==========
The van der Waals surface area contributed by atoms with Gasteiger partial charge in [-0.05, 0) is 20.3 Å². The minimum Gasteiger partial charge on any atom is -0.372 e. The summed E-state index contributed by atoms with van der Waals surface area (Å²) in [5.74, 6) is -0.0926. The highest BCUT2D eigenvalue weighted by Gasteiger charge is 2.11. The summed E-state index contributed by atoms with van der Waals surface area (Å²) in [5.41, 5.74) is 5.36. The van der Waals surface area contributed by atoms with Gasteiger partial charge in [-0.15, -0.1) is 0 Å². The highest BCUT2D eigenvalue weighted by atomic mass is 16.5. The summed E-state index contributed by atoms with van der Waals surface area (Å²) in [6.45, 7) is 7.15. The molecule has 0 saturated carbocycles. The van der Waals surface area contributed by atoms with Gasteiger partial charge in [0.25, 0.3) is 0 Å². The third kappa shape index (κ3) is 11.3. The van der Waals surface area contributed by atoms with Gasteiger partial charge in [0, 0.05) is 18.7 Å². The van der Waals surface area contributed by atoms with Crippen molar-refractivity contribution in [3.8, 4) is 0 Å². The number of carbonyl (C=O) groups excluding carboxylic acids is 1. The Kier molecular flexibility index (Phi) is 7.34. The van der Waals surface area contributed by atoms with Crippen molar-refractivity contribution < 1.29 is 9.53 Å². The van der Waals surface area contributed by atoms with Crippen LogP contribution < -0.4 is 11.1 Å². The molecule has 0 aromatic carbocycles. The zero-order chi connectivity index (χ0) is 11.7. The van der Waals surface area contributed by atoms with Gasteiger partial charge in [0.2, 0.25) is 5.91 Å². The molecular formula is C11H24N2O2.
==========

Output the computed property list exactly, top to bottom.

The van der Waals surface area contributed by atoms with Gasteiger partial charge in [-0.05, 0) is 20.3 Å². The minimum Gasteiger partial charge on any atom is -0.372 e. The summed E-state index contributed by atoms with van der Waals surface area (Å²) in [5.74, 6) is -0.0926. The highest BCUT2D eigenvalue weighted by Gasteiger charge is 2.11. The summed E-state index contributed by atoms with van der Waals surface area (Å²) in [5.41, 5.74) is 5.36. The van der Waals surface area contributed by atoms with Gasteiger partial charge in [-0.15, -0.1) is 0 Å². The highest BCUT2D eigenvalue weighted by atomic mass is 16.5. The summed E-state index contributed by atoms with van der Waals surface area (Å²) in [6.45, 7) is 7.15. The molecule has 0 saturated carbocycles. The van der Waals surface area contributed by atoms with Gasteiger partial charge in [0.25, 0.3) is 0 Å². The third kappa shape index (κ3) is 11.3. The van der Waals surface area contributed by atoms with Gasteiger partial charge in [0, 0.05) is 18.7 Å². The van der Waals surface area contributed by atoms with Crippen molar-refractivity contribution in [3.8, 4) is 0 Å². The number of carbonyl (C=O) groups excluding carboxylic acids is 1. The Kier molecular flexibility index (Phi) is 7.34. The van der Waals surface area contributed by atoms with Crippen molar-refractivity contribution < 1.29 is 9.53 Å². The van der Waals surface area contributed by atoms with Crippen LogP contribution < -0.4 is 11.1 Å². The molecule has 0 aromatic carbocycles. The zero-order chi connectivity index (χ0) is 11.7. The van der Waals surface area contributed by atoms with Gasteiger partial charge in [0.2, 0.25) is 5.91 Å². The molecular formula is C11H24N2O2.